CTV Adolescent Luca

Surviving CTV’s Awkward Adolescent Phase

This text is based on a talk Cameron Church gave at the Future of TV Advertising Global event in December 2022.


Read the full article below, but first, here’s the video:

Surviving CTV’s Awkward Adolescent Phase

The past two years have witnessed an explosion of ad funded streaming services. Viewers are inundated with choice from FAST (Free Ad Support TV platforms) on the one end of the spectrum to hybrid [HVOD] offerings – that mix lighter ad loads and lower monthly subscription pricing – on the other.

To help us navigate this rapid expansion, let’s look at this through the lens of what it was like being a teenager.

Most of us will remember the highs and lows of growing up: the sudden (and sometimes severe) physical changes to our bodies; the onset of more advanced, often overwhelming, emotions; new social arenas and constructs leaving us with identity crisis’, and existential challenges. All of which one must endure and complete before reaching the promised land of adulthood.

It’s a tough age indeed.

These same challenges, in their own way, are on show in the streaming industry as it endures its own adolescence.


The growth spurt

Kicked off primarily by the COVID pandemic, streaming video’s growth spurt has tripped up many players in the industry, with a substantial and unexpected rate and size of change.

CTV is forecast to take over one third ($38 Billion) of ad spend by 2026. This is double the growth from 2022.

With a Compounded Annual Growth Rate of nearly 20%, this is gold rush stuff. Very few in the industry would have predicted this prior to the pandemic.

But, much like a teenager’s gangly limbs, it’s far from a uniform expansion. Growth is coming not from new households spread out evenly across the country, but from adoption of new devices – and younger demographics. This introduces significant technological and operational complexities.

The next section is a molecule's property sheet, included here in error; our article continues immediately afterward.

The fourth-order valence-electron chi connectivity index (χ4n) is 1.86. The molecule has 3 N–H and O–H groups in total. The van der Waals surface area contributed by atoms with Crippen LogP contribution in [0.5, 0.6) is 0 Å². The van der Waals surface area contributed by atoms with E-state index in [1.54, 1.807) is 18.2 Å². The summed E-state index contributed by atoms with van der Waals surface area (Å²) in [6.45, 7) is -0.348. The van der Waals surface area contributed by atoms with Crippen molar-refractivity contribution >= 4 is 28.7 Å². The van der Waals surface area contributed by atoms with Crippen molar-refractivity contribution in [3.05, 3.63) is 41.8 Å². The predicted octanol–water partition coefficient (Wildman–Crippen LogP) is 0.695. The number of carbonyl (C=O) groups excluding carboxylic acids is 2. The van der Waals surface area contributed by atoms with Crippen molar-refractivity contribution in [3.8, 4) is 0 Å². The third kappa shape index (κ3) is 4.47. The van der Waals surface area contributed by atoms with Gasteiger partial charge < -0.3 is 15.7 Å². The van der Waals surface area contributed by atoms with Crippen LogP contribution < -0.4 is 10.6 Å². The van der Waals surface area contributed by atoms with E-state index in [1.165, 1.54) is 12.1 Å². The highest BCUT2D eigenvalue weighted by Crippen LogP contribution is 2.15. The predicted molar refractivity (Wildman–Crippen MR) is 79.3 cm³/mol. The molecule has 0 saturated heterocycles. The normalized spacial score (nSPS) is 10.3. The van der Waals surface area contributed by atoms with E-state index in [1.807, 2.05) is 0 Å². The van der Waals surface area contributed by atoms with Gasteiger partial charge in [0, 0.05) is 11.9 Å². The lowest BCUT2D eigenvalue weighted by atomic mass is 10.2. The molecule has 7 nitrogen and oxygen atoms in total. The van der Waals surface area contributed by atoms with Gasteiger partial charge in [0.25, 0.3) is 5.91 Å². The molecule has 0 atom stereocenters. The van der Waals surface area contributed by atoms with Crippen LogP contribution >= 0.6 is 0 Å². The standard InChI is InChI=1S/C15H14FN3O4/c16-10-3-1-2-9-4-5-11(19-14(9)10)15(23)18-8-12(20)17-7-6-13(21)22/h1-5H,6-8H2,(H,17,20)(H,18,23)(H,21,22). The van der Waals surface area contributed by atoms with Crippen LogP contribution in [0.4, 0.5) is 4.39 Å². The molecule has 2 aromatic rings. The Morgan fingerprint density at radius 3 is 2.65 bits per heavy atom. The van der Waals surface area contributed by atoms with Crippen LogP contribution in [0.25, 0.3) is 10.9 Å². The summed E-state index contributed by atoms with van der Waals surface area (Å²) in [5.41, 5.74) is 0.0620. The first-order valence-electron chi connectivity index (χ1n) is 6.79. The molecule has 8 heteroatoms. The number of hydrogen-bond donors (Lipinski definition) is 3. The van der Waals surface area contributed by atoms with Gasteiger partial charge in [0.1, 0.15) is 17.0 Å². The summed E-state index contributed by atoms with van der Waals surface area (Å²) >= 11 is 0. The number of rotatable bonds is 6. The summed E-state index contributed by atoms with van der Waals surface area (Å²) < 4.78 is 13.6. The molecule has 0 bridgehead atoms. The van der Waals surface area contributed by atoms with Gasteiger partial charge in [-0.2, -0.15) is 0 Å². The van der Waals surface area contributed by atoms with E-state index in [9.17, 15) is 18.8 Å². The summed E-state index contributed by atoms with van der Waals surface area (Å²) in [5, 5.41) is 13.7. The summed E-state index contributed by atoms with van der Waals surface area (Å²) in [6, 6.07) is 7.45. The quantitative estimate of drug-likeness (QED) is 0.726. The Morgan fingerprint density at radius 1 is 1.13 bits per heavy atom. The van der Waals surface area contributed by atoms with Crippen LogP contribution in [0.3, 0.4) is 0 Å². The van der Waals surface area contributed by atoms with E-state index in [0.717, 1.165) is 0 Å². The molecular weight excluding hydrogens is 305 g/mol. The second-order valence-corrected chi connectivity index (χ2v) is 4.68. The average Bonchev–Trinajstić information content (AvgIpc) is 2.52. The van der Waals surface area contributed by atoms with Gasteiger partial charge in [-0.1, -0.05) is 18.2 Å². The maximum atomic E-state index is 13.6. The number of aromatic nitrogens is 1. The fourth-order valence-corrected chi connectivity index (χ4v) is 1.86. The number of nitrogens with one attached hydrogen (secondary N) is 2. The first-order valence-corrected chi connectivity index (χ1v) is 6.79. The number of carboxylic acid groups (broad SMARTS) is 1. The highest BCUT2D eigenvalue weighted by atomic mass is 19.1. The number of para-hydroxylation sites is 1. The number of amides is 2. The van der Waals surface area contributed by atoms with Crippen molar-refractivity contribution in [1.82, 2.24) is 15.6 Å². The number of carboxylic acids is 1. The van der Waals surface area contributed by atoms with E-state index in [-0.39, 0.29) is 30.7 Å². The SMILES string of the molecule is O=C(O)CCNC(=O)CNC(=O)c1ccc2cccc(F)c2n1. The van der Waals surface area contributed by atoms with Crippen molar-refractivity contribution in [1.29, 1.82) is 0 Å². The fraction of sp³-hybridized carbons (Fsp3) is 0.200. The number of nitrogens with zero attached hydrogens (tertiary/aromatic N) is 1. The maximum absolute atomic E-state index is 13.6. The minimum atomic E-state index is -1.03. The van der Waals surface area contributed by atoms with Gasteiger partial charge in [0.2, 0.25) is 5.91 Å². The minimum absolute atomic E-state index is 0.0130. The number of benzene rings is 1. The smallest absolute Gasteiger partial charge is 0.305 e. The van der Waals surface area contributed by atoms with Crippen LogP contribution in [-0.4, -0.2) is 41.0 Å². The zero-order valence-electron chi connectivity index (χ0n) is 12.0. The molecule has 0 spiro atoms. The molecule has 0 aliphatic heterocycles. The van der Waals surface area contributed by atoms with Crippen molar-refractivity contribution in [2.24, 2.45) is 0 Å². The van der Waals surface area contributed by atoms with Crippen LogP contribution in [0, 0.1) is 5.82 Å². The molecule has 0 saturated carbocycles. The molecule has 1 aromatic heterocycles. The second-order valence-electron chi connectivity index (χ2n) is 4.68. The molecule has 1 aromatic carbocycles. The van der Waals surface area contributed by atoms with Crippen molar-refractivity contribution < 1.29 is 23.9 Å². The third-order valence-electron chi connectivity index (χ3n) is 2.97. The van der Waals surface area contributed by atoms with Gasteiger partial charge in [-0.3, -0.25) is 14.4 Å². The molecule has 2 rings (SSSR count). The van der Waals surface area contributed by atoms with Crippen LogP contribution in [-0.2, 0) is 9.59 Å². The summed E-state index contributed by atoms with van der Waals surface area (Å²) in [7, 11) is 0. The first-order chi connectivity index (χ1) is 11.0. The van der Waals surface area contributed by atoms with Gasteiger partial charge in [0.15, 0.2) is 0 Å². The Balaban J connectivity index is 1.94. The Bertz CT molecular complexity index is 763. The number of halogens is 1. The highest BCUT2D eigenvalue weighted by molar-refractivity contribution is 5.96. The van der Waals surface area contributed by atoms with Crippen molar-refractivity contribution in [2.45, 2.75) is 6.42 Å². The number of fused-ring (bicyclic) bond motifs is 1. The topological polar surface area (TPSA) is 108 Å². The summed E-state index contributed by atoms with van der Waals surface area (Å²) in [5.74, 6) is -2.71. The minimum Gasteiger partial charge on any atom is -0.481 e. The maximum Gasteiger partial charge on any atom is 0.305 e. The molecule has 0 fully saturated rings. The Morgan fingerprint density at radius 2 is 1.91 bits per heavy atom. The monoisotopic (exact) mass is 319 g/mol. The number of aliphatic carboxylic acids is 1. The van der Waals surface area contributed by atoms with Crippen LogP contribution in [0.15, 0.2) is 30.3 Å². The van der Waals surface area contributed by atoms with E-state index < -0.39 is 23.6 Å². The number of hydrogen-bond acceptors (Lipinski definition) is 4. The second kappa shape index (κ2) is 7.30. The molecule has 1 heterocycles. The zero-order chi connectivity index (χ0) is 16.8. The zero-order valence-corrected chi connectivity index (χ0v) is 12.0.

So it’s not just a matter of needing to be ‘in it to win it’. Publishers and advertisers alike need to join the dots, and discover ways to connect their audiences and their goals.

They need to work smarter.

Relevancy, context, and attention are all new words entering the trading lexicon. Growth will require adoption of automation in all manner of workflows, moving humans from the operating seat to the supervisor’s chair.

One way this could manifest is programmatic trading. Contrary to what you might have heard, data from our platform tells us that programmatic deals still make up only a fraction of CTV ad sales. Much like pre-teen children, there is promise in programmatic, but it’s yet to live up to its potential.

USA Traditional Linear and CTV Ad Spending 2019-2026

The in-crowd

Audiences for streaming channels are fickle. They are easily influenced by online icons, and more loyal to the content they like than the provider of that content. As increased subscriber churn has shown, lose viewers and it’s unlikely that they will come back anytime soon.

Talk about trying to be part of the ‘in-crowd’ at school.

Publishers are not only competing with their usual contemporaries and suffering costs that are ‘shooting through the roof’, but also a new wave of streaming natives that produce content from ‘inside their platforms, out.’ They are attracting larger and larger audiences that, while watching their content, are not watching yours.

Everyone wants to be their friend. Everyone wants to be invited to their party.

One advantage the big streamers have had to date has been extraordinary production values. But with a squeeze coming for commissioning budgets, it looks like even that is under threat.

CTV Adolescent Luca

Helicopter parents

And just as things couldn’t become more challenging, many publishers and advertisers have to answer to their helicopter parents – their shareholders.

Playing out in a dystopian ‘Mother-and-Father know best’ style, shareholder activism (like that underway with Disney) further destabilize businesses. It casts doubt, distracts and introduces second guessing across their business while they try to grapple with new regulatory, technological, and operational paradigms.

For the next two to three years the industry will continue to grow before reaching adulthood. During this time it will likely be a bumpy and tumultuous road. We’ll trip over our own feet a few more times, and experience growing pains as we adapt to new formats, behaviour and technology.

Publishers and advertisers will both need to continuously evolve all aspects of their business to fully capitalize on the potential wins, and become fully functioning adults.


If you like what you hear, get in touch with me, Cameron Church, to talk further.